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‘Iron’ Maidana Set to Light up The Joint

Story by Mariano A. Agmi
Photos by Chris Cozzone

Argentine strongman Marcos “El Chino” Maidana (27-1, 26 KOs) returns to the US and HBO on March 27th to defend his WBA interim light welterweight title against number two ranked contender Victor “Mermelada” Cayo (24-0, 16 KOs) at the Joint, located in the Hard Rock Hotel and Casino in Las Vegas, Nevada.

“El Chino” burst onto the American scene last June, winning the interim strap in a spectacular five-knockdown slugfest against rising star Victor Ortiz. After trading knockdowns in round one and being dropped twice in round two, Maidana stormed his way back into the fight, landing hellish right hands that dropped and forced the young Mexican-American to quit in round six.

Blessed with raw power and an iron determination, Maidana impressed the American media and fight fans so much that the 26-year-old bomber found himself named amongst the most exciting up and coming fighters to watch today. “The Ortiz fight opened up many opportunities for my career,” explains Maidana. “I want to fight in the US, and this performance went a long way in launching my career outside of Argentina.”

Also a young southpaw, Victor Cayo is stylistically worlds apart from the power-punching Ortiz. Known as “Mermelada” (Spanish for “marmalade”) due to his slick style and boxing ability, Cayo is the best pure boxer that Maidana has faced.

“We viewed some of Cayo’s fights, he’s a good boxer with quick feet and fast hands,” states the soft-spoken yet confident Argentine. “We’re looking to use lateral movement to cut off the ring. I’m focusing on a body attack that will wear down the Dominican and set him up for bigger punches later in the fight,” explains Maidana on how he plans to deal with the fleet footed Cayo.

The 25-year-old Cayo has quietly risen up the ranks, accumulating a record of 24-0 (16 KOs) with impressive wins over former lightweight titlist Julio Diaz and undefeated prospect Julio Reyes. Like his stablemate Sergio Martinez, Mermelada fights in an awkward manner, often dropping his hands and daring his opponent to attack.

“They’re similar, but Cayo is more of a boxer while Martinez is more of a puncher,” asserts Maidana. “I’m ready for whatever style he brings.”

Maidana acknowledged that fighting a pure boxer is often a tougher task than facing an in your face puncher like Ortiz. The Argentine became so accustomed to winning by knockout that a split-decision loss to then WBA 140 pound champion Andriy Kotelnik in February 2009 convinced El Chino to learn the subtleties of the sport. “I decided to rectify a few things after that loss,” observed Maidana. “I tend to come right after my opponent from the opening bell, so [trainer] Miguel Diaz and I are working on setting up my punches better and being more patient.”

Diaz and Maidana have now been together for three straight bouts, beginning with the barn-burner against Ortiz. “The fight with Ortiz was so intense that I had no choice but to engage in a brawl,” admits El Chino. “My next fight took place in Argentina, so I was able to relax in front of my countrymen and display my skills.”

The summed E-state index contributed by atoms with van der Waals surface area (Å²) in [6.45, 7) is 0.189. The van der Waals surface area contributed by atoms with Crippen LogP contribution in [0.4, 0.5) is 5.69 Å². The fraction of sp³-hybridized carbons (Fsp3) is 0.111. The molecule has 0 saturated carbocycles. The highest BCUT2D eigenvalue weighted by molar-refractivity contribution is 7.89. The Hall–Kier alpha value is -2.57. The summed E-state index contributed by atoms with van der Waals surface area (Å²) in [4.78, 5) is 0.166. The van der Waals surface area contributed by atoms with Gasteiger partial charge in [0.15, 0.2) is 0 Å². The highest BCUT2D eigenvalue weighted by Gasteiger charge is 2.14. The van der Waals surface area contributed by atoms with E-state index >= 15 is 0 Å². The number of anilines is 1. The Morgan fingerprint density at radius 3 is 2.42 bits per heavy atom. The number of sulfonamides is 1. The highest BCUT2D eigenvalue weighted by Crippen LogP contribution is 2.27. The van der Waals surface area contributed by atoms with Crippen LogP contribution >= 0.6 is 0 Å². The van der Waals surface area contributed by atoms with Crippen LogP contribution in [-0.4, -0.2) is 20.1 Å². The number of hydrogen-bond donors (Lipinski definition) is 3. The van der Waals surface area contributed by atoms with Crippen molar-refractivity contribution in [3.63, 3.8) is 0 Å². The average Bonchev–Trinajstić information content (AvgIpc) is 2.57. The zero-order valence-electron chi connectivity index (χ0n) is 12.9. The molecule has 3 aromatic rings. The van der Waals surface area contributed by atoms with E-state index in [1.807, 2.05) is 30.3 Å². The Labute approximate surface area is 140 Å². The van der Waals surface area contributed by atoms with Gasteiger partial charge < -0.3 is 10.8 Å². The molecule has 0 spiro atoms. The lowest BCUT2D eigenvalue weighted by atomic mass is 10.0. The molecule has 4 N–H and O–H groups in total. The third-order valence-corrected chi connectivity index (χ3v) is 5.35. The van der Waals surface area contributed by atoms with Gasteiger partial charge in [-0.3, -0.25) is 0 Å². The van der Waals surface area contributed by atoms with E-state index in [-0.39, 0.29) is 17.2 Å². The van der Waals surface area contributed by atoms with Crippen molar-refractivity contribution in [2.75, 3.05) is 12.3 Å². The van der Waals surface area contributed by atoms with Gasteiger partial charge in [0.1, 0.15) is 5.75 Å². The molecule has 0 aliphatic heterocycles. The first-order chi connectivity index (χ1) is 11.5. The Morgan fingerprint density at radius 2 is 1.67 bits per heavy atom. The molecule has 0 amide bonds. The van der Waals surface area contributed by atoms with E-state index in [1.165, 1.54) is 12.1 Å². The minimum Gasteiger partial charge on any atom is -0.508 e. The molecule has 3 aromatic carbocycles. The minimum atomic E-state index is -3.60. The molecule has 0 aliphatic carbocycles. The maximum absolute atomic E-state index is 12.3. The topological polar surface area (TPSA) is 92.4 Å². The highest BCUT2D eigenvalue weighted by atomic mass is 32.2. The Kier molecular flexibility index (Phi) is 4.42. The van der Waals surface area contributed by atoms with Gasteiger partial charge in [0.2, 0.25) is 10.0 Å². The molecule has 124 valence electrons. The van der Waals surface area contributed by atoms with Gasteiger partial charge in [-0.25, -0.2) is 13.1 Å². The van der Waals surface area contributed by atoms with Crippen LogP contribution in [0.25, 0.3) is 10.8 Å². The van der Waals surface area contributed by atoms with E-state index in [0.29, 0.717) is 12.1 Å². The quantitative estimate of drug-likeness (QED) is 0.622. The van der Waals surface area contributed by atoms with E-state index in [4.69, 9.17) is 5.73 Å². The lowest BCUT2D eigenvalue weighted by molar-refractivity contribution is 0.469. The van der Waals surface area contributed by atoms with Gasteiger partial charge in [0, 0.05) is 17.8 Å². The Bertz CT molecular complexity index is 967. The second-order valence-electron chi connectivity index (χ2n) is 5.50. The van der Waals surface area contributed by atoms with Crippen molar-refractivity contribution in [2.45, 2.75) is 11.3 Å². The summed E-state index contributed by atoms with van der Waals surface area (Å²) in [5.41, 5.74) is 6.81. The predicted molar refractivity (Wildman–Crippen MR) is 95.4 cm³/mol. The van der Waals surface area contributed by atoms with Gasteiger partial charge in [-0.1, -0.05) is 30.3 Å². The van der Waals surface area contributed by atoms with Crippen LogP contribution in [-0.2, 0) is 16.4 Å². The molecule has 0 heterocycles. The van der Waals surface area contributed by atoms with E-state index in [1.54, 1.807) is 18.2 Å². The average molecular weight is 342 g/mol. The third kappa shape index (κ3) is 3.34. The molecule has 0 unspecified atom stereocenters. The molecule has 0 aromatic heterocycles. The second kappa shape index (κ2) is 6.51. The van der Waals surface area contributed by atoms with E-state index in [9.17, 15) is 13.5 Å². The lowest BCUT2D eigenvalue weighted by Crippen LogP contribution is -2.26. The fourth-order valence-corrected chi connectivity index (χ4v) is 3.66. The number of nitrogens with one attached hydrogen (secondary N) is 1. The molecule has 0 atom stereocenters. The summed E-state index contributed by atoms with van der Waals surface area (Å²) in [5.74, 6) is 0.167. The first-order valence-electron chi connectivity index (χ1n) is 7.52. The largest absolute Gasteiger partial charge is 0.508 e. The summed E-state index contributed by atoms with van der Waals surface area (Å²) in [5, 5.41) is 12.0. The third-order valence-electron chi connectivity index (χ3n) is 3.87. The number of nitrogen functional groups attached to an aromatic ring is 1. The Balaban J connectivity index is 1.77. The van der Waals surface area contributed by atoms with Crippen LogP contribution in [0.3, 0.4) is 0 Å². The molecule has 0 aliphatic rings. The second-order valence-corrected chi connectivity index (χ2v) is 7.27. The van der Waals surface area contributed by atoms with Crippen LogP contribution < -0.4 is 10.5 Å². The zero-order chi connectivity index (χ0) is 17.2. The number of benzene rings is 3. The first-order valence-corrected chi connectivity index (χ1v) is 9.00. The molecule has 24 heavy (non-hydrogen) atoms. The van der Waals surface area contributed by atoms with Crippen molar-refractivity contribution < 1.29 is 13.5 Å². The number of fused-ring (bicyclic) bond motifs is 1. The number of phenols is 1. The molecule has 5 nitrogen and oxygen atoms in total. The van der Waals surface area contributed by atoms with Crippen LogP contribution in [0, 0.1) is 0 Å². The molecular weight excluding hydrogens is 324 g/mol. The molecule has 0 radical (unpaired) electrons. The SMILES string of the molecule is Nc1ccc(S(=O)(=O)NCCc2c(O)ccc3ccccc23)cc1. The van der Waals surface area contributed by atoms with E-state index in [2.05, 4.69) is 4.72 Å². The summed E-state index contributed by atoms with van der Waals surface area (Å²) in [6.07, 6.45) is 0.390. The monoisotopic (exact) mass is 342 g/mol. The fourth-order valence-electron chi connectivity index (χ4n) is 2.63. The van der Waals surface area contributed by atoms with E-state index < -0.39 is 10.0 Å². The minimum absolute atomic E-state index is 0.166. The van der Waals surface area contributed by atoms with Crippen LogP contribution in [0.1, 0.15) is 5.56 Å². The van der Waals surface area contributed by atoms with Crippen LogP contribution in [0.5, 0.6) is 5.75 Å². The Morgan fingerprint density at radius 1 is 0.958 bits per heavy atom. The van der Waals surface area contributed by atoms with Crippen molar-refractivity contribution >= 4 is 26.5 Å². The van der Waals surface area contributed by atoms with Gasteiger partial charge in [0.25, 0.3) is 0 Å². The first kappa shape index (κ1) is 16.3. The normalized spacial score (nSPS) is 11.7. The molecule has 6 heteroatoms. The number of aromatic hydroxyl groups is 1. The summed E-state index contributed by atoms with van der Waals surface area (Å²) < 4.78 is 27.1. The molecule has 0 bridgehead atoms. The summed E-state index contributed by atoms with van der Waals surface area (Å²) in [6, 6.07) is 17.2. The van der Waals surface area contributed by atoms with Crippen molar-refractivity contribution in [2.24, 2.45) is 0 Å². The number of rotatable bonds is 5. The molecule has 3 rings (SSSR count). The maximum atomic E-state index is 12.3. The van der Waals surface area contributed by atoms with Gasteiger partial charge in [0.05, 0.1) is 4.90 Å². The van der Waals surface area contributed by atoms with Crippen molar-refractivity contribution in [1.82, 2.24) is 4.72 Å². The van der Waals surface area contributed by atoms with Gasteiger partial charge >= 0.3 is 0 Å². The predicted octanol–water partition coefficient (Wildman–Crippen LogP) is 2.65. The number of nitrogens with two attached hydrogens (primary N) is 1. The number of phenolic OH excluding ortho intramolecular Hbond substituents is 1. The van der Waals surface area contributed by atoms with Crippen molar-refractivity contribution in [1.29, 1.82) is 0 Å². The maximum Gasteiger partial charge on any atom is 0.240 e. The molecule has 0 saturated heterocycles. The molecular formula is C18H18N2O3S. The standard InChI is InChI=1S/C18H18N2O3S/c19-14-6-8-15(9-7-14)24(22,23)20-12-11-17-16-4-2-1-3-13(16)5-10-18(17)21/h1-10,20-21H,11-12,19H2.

Maidana showed speed, patience, and deadly accuracy in beating William Gonzalez by third round knockout last November. Maidana agrees that it will take that type of focused determination to down a slick boxer like Cayo: “We’re ready to fight and we’ll see if he can take my power. If he can, I’m prepared to box and win by decision.”

Will the real WBA 140lb Champion please stand up?

Following Maidana’s interim title winning performance, there has been wide speculation as to why a bout against WBA light welterweight champion Amir Khan was not consummated.

Maidana dispelled the rumors: “It looks like Khan either didn’t want to fight me or didn’t think it was in his best interest to face me at this time,” explains Maidana. “Instead, my manager negotiated a 3-fight deal where I received step-aside money with the understanding that after two fights each, we’ll unify the titles in a bigger fight.”

El Chino is unnerved by the fact that he is relegated to fighting a dangerous, virtual unknown while Khan and his next opponent, Paulie Malignaggi, will fight for a larger purse on a bigger stage in a few months.

In fact, Maidana is not concerned with the actions of any of his fellow 140lb titlists, including WBO Champion Tim Bradley and WBC/IBF Champion Devon Alexander. The fighter feels that in due time, his peers will have no choice but to fight him.

“I feel that I am amongst the best boxers at this weight class. I feel that I can fight well against any of those guys and I’m waiting to face them all eventually. I don’t have a preference as to which guy I’ll fight next – I’m focusing on my career and I leave it up to my manager, Mario Margossian, to set up those fights.”

However, probed as to how a future bout between him and Khan would play out, Maidana answers assertively: “I’ve seen several of Khan’s fights and I know him well. He would not be able to withstand my attack.” Maidana concludes: “I’m sure I’d knock him out”.

Maidana vs. Cayo is part of a World Championship doubleheader also featuring the rematch between Joan Guzman and Ali “Rush Hour” Funeka for the vacant IBF lightweight title. The bouts will air live on HBO’s Boxing After Dark beginning at 10:30pm EST.



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